Advice Clinic

How To Get Your First Gig

25th August 2017

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It’s the natural progression. Band forms. Band sucks. Band practises. Band improves. And at a certain point, band gets tired of knocking about in a rehearsal room that smells of armpits and decides to take on the toilet circuit. But how the hell do you get your foot in the door? 


#1. Get out there on the scene

You won’t hear about opportunities if you’re sat in your bedroom picking fluff out of your toenails. Be an active participant in the local scene, befriend other bands, let it be known that you’re up for a live run-out – and you’ll be first to hear when there’s an opening. If your phone doesn’t ring, get proactive, rope in a few bands and start your own club night.


#2. Choose your venue wisely

There’s no point approaching your local O2 Academy or that scary pub where skinheads glass anyone who stands in front of Sky Sports. Work out which clubs and pubs within striking distance put on bands of your style and stature, then approach them by email, followed up by a phone call.


#3. Sell yourself

Nothing makes a venue-owner sweat like an untested band who might turn his bar into a ghost ship. Your job is to convince him that you’re worth the risk. Record a professional demo. Set up a credible website. Offer to play an audition. Tell him how many beer-swilling friends you can rally, and back this up with some evidence of your social media following.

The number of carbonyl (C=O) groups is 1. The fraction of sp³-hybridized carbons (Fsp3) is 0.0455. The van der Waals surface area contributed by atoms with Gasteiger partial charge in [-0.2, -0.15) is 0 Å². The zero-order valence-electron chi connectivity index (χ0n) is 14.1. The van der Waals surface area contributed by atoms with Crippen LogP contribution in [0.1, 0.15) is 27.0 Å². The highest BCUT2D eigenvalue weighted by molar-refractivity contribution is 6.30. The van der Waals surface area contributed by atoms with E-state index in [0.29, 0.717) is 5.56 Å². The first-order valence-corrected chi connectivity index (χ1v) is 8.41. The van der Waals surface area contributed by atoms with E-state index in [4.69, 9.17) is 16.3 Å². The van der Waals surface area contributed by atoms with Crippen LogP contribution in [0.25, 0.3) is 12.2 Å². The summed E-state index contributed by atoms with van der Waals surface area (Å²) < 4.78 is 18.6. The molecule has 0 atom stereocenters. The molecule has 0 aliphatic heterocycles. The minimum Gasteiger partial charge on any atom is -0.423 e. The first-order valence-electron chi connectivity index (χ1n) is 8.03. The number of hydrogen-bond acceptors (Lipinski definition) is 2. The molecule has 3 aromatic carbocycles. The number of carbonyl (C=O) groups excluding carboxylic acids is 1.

#4. Swallow your pride

Propping up the bill in a sticky-floored sweatbox can sting your ego, but chalk it down to experience and remember that even the legends started small. Spare a thought for U2, for instance, who debuted at a 1976 talent show in their school canteen – and didn’t even win.


#5. Have a dry run

If you’ve got a mate who’s about to turn 21, offer to play at their birthday party. It’s a great way to get your band off the mark – with the added bonus that if the gig is a cider-streaked car-crash and the drummer pukes on his shoes, nobody in the real world need ever know.




Henry Yates

Henry Yates is a freelance journalist who has written for music magazines including Classic Rock, Total Guitar, Guitarist, NME and Metal Hammer, and brands including V Festival, Download, Epiphone, Yamaha, Roland and Universal. His proudest career moment was meeting Jimmy Page - and his toughest assignment was interviewing Pharrell Williams."